“Colonial Downs hasn’t officially announced that they want to build a casino here. We only know that because we see their lobbyists in the general assembly pushing to give preference to somebody who has a physical presence in Richmond,” said Smith.
In a January statement, Colonial Downs said it “stands ready to compete with any entity for the opportunity to help Virginia expand its gaming platform and that consideration should be given to those with “proven track records.'”
Just two months before, a state-ordered study concluded that casinos would cut into Colonial Downs’ revenues and reduce its tax payment to the state by 45%. It also determined casinos would generate about $970 million in net gaming revenue and earn the state about $260 million in taxes.
The study also said nobody should get special treatment, and casino licenses should be awarded through a competitive selection process.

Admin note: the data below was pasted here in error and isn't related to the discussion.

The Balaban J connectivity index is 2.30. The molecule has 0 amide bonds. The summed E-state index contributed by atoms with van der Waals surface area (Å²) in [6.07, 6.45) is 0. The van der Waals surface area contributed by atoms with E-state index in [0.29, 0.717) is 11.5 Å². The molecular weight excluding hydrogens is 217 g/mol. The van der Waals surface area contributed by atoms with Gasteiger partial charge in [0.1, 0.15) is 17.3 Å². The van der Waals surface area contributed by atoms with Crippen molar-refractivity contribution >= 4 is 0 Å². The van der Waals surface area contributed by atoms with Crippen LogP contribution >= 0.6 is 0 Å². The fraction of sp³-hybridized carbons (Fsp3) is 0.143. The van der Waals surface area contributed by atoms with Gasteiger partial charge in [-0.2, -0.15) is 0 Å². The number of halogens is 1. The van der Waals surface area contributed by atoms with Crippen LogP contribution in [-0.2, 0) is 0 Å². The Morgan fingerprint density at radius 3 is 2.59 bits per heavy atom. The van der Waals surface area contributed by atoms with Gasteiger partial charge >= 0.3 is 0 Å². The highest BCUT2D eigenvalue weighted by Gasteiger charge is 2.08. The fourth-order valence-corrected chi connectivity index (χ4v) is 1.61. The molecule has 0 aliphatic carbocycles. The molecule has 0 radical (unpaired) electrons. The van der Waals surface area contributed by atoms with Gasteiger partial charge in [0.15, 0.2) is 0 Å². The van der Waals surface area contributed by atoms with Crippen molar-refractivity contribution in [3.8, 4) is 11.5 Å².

‘All isn’t lost’
Gambling hasn’t been legalized in Virginia—yet.
In 2019, Virginia lawmakers passed a bill authorizing gaming in five cities, including Richmond. But that bill contained a re-enactment clause, meaning it needs to pass in this year’s general assembly, which currently is in session. It is expected to issue a decision any time now.
The matter ultimately will be put to a referendum in November, however, giving voters final say about who should build the Richmond casino.
If the tribe doesn’t get the bid, all isn’t lost, according to Pamunkey spokesman Smith.
The tribe plans to apply to the Interior Department to place the land they’ve purchased into a trust, as it falls inside the boundaries of the Pamunkey’s ancestral holdings. This would allow the Pamunkey to open their own federally licensed casino, giving the state limited legal and regulatory authority over their gaming operations.
“We have extreme confidence that we would get a favorable quick review on our application, since most of the legwork was already done when we applied for federal recognition,” said Smith.
Then Richmond would have two casinos, he added.